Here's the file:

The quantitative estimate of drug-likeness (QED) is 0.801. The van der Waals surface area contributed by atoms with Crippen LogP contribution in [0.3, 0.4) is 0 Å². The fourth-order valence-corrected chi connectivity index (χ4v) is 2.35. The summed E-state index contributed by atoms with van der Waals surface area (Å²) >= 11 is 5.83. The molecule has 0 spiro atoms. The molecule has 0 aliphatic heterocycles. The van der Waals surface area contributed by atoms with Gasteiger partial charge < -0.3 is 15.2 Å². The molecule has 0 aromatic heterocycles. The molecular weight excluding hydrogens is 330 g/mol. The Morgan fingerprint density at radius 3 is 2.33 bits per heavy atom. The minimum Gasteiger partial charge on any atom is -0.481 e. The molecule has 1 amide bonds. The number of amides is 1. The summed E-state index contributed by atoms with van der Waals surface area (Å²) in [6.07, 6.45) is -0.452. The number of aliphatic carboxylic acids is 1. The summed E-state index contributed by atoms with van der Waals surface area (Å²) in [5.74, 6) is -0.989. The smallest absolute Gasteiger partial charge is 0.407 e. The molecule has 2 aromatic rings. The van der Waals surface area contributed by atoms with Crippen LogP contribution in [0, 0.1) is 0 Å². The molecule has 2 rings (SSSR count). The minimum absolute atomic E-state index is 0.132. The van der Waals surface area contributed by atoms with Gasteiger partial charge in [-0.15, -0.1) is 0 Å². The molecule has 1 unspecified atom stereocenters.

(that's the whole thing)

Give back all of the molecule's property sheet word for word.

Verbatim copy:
The quantitative estimate of drug-likeness (QED) is 0.801. The van der Waals surface area contributed by atoms with Crippen LogP contribution in [0.3, 0.4) is 0 Å². The fourth-order valence-corrected chi connectivity index (χ4v) is 2.35. The summed E-state index contributed by atoms with van der Waals surface area (Å²) >= 11 is 5.83. The molecule has 0 spiro atoms. The molecule has 0 aliphatic heterocycles. The van der Waals surface area contributed by atoms with Gasteiger partial charge < -0.3 is 15.2 Å². The molecule has 0 aromatic heterocycles. The molecular weight excluding hydrogens is 330 g/mol. The Morgan fingerprint density at radius 3 is 2.33 bits per heavy atom. The minimum Gasteiger partial charge on any atom is -0.481 e. The molecule has 1 amide bonds. The number of amides is 1. The summed E-state index contributed by atoms with van der Waals surface area (Å²) in [6.07, 6.45) is -0.452. The number of aliphatic carboxylic acids is 1. The summed E-state index contributed by atoms with van der Waals surface area (Å²) in [5.74, 6) is -0.989. The smallest absolute Gasteiger partial charge is 0.407 e. The molecule has 2 aromatic rings. The van der Waals surface area contributed by atoms with Crippen LogP contribution in [0, 0.1) is 0 Å². The molecule has 2 rings (SSSR count). The minimum absolute atomic E-state index is 0.132. The van der Waals surface area contributed by atoms with Gasteiger partial charge in [-0.15, -0.1) is 0 Å². The molecule has 1 unspecified atom stereocenters.